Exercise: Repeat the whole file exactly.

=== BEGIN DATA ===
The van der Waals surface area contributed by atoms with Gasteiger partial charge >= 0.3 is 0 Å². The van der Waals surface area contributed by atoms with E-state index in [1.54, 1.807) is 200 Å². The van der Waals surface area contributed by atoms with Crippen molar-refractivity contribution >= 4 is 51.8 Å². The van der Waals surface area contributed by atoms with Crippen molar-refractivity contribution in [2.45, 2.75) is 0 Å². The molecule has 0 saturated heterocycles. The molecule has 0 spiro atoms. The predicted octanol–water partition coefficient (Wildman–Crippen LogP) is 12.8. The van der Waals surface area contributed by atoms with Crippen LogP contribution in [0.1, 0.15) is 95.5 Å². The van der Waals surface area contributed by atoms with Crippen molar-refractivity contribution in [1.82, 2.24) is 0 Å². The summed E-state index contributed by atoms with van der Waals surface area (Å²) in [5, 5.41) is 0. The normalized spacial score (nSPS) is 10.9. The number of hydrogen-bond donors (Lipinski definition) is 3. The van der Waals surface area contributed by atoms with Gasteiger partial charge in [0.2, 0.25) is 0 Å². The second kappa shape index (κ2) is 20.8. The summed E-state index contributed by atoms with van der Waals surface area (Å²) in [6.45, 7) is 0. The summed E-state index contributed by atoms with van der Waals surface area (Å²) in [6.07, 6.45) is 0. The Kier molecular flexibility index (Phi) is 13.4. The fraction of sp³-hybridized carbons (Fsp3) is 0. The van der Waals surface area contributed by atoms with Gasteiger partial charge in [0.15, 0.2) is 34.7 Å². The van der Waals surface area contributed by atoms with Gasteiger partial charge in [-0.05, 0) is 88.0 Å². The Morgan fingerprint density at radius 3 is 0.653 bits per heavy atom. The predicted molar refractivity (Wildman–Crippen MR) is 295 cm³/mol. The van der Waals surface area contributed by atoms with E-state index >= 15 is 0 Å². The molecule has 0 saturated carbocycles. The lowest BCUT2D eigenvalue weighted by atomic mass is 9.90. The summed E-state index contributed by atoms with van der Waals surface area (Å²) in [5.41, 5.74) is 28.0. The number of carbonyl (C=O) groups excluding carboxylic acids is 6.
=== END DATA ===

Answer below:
The van der Waals surface area contributed by atoms with Gasteiger partial charge >= 0.3 is 0 Å². The van der Waals surface area contributed by atoms with E-state index in [1.54, 1.807) is 200 Å². The van der Waals surface area contributed by atoms with Crippen molar-refractivity contribution >= 4 is 51.8 Å². The van der Waals surface area contributed by atoms with Crippen molar-refractivity contribution in [2.45, 2.75) is 0 Å². The molecule has 0 saturated heterocycles. The molecule has 0 spiro atoms. The predicted octanol–water partition coefficient (Wildman–Crippen LogP) is 12.8. The van der Waals surface area contributed by atoms with Crippen LogP contribution in [0.1, 0.15) is 95.5 Å². The van der Waals surface area contributed by atoms with Crippen molar-refractivity contribution in [1.82, 2.24) is 0 Å². The summed E-state index contributed by atoms with van der Waals surface area (Å²) in [5, 5.41) is 0. The normalized spacial score (nSPS) is 10.9. The number of hydrogen-bond donors (Lipinski definition) is 3. The van der Waals surface area contributed by atoms with Gasteiger partial charge in [0.2, 0.25) is 0 Å². The second kappa shape index (κ2) is 20.8. The summed E-state index contributed by atoms with van der Waals surface area (Å²) in [6.45, 7) is 0. The summed E-state index contributed by atoms with van der Waals surface area (Å²) in [6.07, 6.45) is 0. The Kier molecular flexibility index (Phi) is 13.4. The fraction of sp³-hybridized carbons (Fsp3) is 0. The van der Waals surface area contributed by atoms with Gasteiger partial charge in [0.15, 0.2) is 34.7 Å². The van der Waals surface area contributed by atoms with Gasteiger partial charge in [-0.05, 0) is 88.0 Å². The Morgan fingerprint density at radius 3 is 0.653 bits per heavy atom. The predicted molar refractivity (Wildman–Crippen MR) is 295 cm³/mol. The van der Waals surface area contributed by atoms with E-state index >= 15 is 0 Å². The molecule has 0 saturated carbocycles. The lowest BCUT2D eigenvalue weighted by atomic mass is 9.90. The summed E-state index contributed by atoms with van der Waals surface area (Å²) in [5.41, 5.74) is 28.0. The number of carbonyl (C=O) groups excluding carboxylic acids is 6.